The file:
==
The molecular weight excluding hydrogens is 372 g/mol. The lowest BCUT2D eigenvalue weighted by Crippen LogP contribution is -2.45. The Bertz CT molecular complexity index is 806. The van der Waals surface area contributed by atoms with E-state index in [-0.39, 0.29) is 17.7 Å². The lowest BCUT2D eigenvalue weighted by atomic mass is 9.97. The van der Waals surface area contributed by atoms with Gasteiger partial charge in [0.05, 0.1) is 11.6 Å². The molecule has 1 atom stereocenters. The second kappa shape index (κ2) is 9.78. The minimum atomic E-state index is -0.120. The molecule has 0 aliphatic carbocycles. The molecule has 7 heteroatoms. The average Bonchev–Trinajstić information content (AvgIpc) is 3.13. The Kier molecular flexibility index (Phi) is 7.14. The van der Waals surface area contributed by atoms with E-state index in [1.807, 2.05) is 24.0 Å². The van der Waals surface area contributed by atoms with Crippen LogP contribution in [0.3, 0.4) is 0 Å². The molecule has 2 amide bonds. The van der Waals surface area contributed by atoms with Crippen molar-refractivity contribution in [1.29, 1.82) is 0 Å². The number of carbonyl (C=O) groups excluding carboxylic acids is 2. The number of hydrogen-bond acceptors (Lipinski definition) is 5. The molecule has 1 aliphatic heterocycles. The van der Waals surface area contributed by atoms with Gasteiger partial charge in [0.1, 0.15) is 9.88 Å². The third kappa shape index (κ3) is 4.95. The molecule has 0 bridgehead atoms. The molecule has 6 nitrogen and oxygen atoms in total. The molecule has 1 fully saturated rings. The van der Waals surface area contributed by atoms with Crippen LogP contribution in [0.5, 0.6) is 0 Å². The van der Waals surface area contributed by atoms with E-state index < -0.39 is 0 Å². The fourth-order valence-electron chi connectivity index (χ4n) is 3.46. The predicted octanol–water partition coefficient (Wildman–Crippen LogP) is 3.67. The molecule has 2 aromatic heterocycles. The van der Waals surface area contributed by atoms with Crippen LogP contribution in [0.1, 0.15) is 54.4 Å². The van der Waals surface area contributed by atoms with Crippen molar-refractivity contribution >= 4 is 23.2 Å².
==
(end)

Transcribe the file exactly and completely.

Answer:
The molecular weight excluding hydrogens is 372 g/mol. The lowest BCUT2D eigenvalue weighted by Crippen LogP contribution is -2.45. The Bertz CT molecular complexity index is 806. The van der Waals surface area contributed by atoms with E-state index in [-0.39, 0.29) is 17.7 Å². The lowest BCUT2D eigenvalue weighted by atomic mass is 9.97. The van der Waals surface area contributed by atoms with Gasteiger partial charge in [0.05, 0.1) is 11.6 Å². The molecule has 1 atom stereocenters. The second kappa shape index (κ2) is 9.78. The minimum atomic E-state index is -0.120. The molecule has 0 aliphatic carbocycles. The molecule has 7 heteroatoms. The average Bonchev–Trinajstić information content (AvgIpc) is 3.13. The Kier molecular flexibility index (Phi) is 7.14. The van der Waals surface area contributed by atoms with E-state index in [1.807, 2.05) is 24.0 Å². The van der Waals surface area contributed by atoms with Crippen LogP contribution in [0.3, 0.4) is 0 Å². The molecule has 2 amide bonds. The van der Waals surface area contributed by atoms with Crippen molar-refractivity contribution in [1.29, 1.82) is 0 Å². The number of carbonyl (C=O) groups excluding carboxylic acids is 2. The number of hydrogen-bond acceptors (Lipinski definition) is 5. The molecule has 1 aliphatic heterocycles. The van der Waals surface area contributed by atoms with Gasteiger partial charge in [0.1, 0.15) is 9.88 Å². The third kappa shape index (κ3) is 4.95. The molecule has 0 bridgehead atoms. The molecule has 6 nitrogen and oxygen atoms in total. The molecule has 1 fully saturated rings. The van der Waals surface area contributed by atoms with Crippen LogP contribution in [0.5, 0.6) is 0 Å². The van der Waals surface area contributed by atoms with E-state index < -0.39 is 0 Å². The fourth-order valence-electron chi connectivity index (χ4n) is 3.46. The predicted octanol–water partition coefficient (Wildman–Crippen LogP) is 3.67. The molecule has 2 aromatic heterocycles. The van der Waals surface area contributed by atoms with Crippen LogP contribution in [0.1, 0.15) is 54.4 Å². The van der Waals surface area contributed by atoms with Crippen molar-refractivity contribution >= 4 is 23.2 Å².